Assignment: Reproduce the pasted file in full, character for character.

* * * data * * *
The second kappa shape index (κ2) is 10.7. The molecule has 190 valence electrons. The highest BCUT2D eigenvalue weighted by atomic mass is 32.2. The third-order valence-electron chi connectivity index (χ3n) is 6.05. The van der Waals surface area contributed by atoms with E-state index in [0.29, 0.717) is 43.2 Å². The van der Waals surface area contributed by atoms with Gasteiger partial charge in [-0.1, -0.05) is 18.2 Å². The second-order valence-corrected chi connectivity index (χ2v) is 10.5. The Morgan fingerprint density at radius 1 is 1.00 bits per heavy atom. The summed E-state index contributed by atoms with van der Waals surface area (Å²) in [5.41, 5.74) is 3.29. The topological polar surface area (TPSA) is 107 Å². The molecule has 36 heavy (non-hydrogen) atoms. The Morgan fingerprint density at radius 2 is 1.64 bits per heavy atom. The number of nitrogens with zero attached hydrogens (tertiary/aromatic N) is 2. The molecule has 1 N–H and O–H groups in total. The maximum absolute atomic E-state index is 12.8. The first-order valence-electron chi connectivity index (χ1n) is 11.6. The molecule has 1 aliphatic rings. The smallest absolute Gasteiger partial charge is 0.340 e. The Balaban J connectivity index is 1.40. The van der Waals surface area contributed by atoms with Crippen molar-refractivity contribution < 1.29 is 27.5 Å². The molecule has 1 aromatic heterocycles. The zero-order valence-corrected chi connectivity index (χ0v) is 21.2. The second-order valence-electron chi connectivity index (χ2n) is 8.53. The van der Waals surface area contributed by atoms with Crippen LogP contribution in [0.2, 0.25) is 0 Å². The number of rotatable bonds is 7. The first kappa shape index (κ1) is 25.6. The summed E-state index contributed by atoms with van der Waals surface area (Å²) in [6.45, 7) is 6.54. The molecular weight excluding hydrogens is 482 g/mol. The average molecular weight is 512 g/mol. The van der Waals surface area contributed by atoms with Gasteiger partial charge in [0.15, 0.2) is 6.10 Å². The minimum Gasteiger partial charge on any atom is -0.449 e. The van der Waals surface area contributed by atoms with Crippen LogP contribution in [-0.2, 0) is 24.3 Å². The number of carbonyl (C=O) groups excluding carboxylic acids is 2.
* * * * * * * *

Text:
The second kappa shape index (κ2) is 10.7. The molecule has 190 valence electrons. The highest BCUT2D eigenvalue weighted by atomic mass is 32.2. The third-order valence-electron chi connectivity index (χ3n) is 6.05. The van der Waals surface area contributed by atoms with E-state index in [0.29, 0.717) is 43.2 Å². The van der Waals surface area contributed by atoms with Gasteiger partial charge in [-0.1, -0.05) is 18.2 Å². The second-order valence-corrected chi connectivity index (χ2v) is 10.5. The Morgan fingerprint density at radius 1 is 1.00 bits per heavy atom. The summed E-state index contributed by atoms with van der Waals surface area (Å²) in [5.41, 5.74) is 3.29. The topological polar surface area (TPSA) is 107 Å². The molecule has 36 heavy (non-hydrogen) atoms. The Morgan fingerprint density at radius 2 is 1.64 bits per heavy atom. The number of nitrogens with zero attached hydrogens (tertiary/aromatic N) is 2. The molecule has 1 N–H and O–H groups in total. The maximum absolute atomic E-state index is 12.8. The first-order valence-electron chi connectivity index (χ1n) is 11.6. The molecule has 1 aliphatic rings. The smallest absolute Gasteiger partial charge is 0.340 e. The Balaban J connectivity index is 1.40. The van der Waals surface area contributed by atoms with Crippen molar-refractivity contribution < 1.29 is 27.5 Å². The molecule has 1 aromatic heterocycles. The zero-order valence-corrected chi connectivity index (χ0v) is 21.2. The second-order valence-electron chi connectivity index (χ2n) is 8.53. The van der Waals surface area contributed by atoms with Crippen LogP contribution in [0.2, 0.25) is 0 Å². The number of rotatable bonds is 7. The first kappa shape index (κ1) is 25.6. The summed E-state index contributed by atoms with van der Waals surface area (Å²) in [6.45, 7) is 6.54. The molecular weight excluding hydrogens is 482 g/mol. The average molecular weight is 512 g/mol. The van der Waals surface area contributed by atoms with Gasteiger partial charge in [0.15, 0.2) is 6.10 Å². The minimum Gasteiger partial charge on any atom is -0.449 e. The van der Waals surface area contributed by atoms with Crippen LogP contribution in [-0.2, 0) is 24.3 Å². The number of carbonyl (C=O) groups excluding carboxylic acids is 2.